LAS VEGAS -- The Marine Corps wants to turn every grunt in the squad into a de facto designated marksman, and the service is getting ready to give them new gear to make that happen. Among the items sought: a new infantry rifle optic with variable power settings, allowing grunts to engage targets at close range and at distances of up to 600 meters.
Among a list of detailed requirements for the optic are an illuminated central aiming point visible in daylight conditions, a minimum field of view of 18 degrees at minimum magnification, and no point of aim shift when adjusting through the magnification range.
Chief Warrant Officer 5 Christian Wade, the division gunner for 2nd Marine Division and one of the Marine Corps' preeminent weapons experts, told Military.com recently that equipping infantrymen with such technology, and training to know how to use the capabilities it provides, would allow them to take full advantage of their weapon and build additional versatility into their role.
"I've got a rifleman with an M27. He's got a suppressor and he's got a variable power optic," Wade said. "He can do the full range of things that rifle's capable of doing."
Though the service is in the early stages of outlining its requirement, a number of companies are standing ready to prove they have what the service needs to make infantrymen even more capable.
Among them is Trijicon, the maker of the Marines' current 4X fixed-power scope, the advanced common optical gunsight, or ACOG. Jeff Mosher, Trijicon's director of domestic business development, told Military.com at SHOT Show earlier this month that the company's VCOG, or variable common optical gunsight, with 1-6X power, could fit the bill for the Marine Corps. He also indicated the company could modify the design to meet the service's needs if required.
"They haven't come out with the exact requirements yet, but what we try to do is engage the Marines as best we can, and say, 'is this what you're looking for?'" Mosher, a retired Marine Corps officer, said. "We'll be ready to do what they want to do. We take our service to the Marine Corps very seriously."
The VCOG, in its current form, has been commercially available since 2013. A first focal plane optic, it has an optional quick release mount and a large dial fin, designed to be adjusted easily with a gloved hand. It also comes with a variety of illumination settings with intermittent illumination "off" between each setting to allow the user to dial back and forth easily.
"It's made in the same rugged capacity as the ACOG was," Mosher said. "So this is the variable choice for the warfighter."
Leupold & Stevens, Inc., has its own idea of what the warfighter needs. Like a number of companies, Leupold is paying attention not only to the Marine Corps' interest in a variable power optic, but also to very similar requests from U.S. Special Operations Command (SOCOM) and the Army. SOCOM, which is calling the device it wants the squad-variable powered scope, released a solicitation in November for a contract worth up to $33 million.
Sam Horstman, in government sales for Leupold, said the companies Mark 6 1-6X variable powered scope had been previously purchased in smaller quantities by the Army for its Soldier Enhancement Program. But he also noted the company wasn't ready to speak publicly about everything being submitted in response to the solicitations, indicating there may be newer offerings or configurations.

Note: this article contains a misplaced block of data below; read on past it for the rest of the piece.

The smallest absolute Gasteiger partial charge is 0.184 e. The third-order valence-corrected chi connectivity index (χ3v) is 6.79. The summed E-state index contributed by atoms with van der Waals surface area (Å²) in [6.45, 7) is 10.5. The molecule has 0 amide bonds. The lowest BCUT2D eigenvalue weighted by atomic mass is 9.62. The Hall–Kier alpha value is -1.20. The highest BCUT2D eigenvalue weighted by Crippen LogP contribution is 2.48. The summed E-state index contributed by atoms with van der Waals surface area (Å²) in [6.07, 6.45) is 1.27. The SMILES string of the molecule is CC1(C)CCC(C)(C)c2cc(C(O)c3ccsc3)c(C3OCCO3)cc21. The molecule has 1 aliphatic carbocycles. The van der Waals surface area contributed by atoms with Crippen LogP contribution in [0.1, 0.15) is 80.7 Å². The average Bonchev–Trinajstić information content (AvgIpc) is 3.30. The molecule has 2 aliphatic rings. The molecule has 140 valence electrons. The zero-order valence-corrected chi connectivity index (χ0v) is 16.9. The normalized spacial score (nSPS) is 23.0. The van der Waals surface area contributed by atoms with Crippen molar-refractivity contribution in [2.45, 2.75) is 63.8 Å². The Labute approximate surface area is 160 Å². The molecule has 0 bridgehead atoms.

The current Mark 6 variable scope has a 1X power capability very similar to the current close combat optic in use by the military, Horstman said. At 17 ounces, it's lighter than some competitors, and features ultra-bright illumination and low-profile dials.
"What we've found and what we've heard from end users is they want a really bright, daylight visible dot at 1X power, an intuitive reticle, and something you can equip soldiers with and it doesn't have an additional training burden," Horstman said. "They have so many training requirements already, and we want to give them something they can pick up with minimal training."
At Vortex Optics, executives hope the Marine Corps and SOCOM will look beyond what has typically been considered for tactical rifle scopes. The Vortex Razor HD Gen II is a 1-6X power variable optic, like the other two contenders, but is a second focal plane scope, while the other two are first focal plane.
With first focal plane scopes, the reticle starts tiny and increases in size as the magnification increases. With second focal plane scopes, typically used for hunting, the reticle remains the same size regardless of magnification, meaning shooters have to do a little additional work to calculate distance and minute of angle.
But Scott Parks, in military and law enforcement business development for Vortex, said the data speaks for itself: the Razor HD Gen II ranked first, he said, in all but one category in a blind SOCOM evaluation that was part of the command's ongoing acquisition process for a new optic.
"On 1X power it's able to be used as quickly, per SOCOM studies in an assaulter role, equally or faster than a traditional red dot [optic]," Parks said. "We put the red dot in the scope, and when you look through the scope there's basically, it's almost like a heads-up display. The scope disappears."
The optic offers users a wide field of view, Parks said, and the illuminated dot feature was more visible with a second focal plane optic. He noted as well that, in tactical situations, precise calculations were not always a battlefield reality.
"It's a man-sized target, it's big, he looks about that, I'm holding here," Parks said. "I don't have time to go, 'where's my 300-yard hashmark.'"
It's not clear when the Marine Corps will move forward with the acquisition process for a squad common optic. SOCOM is expected to announce a contract award for its variable-power optic at SHOT Show next year.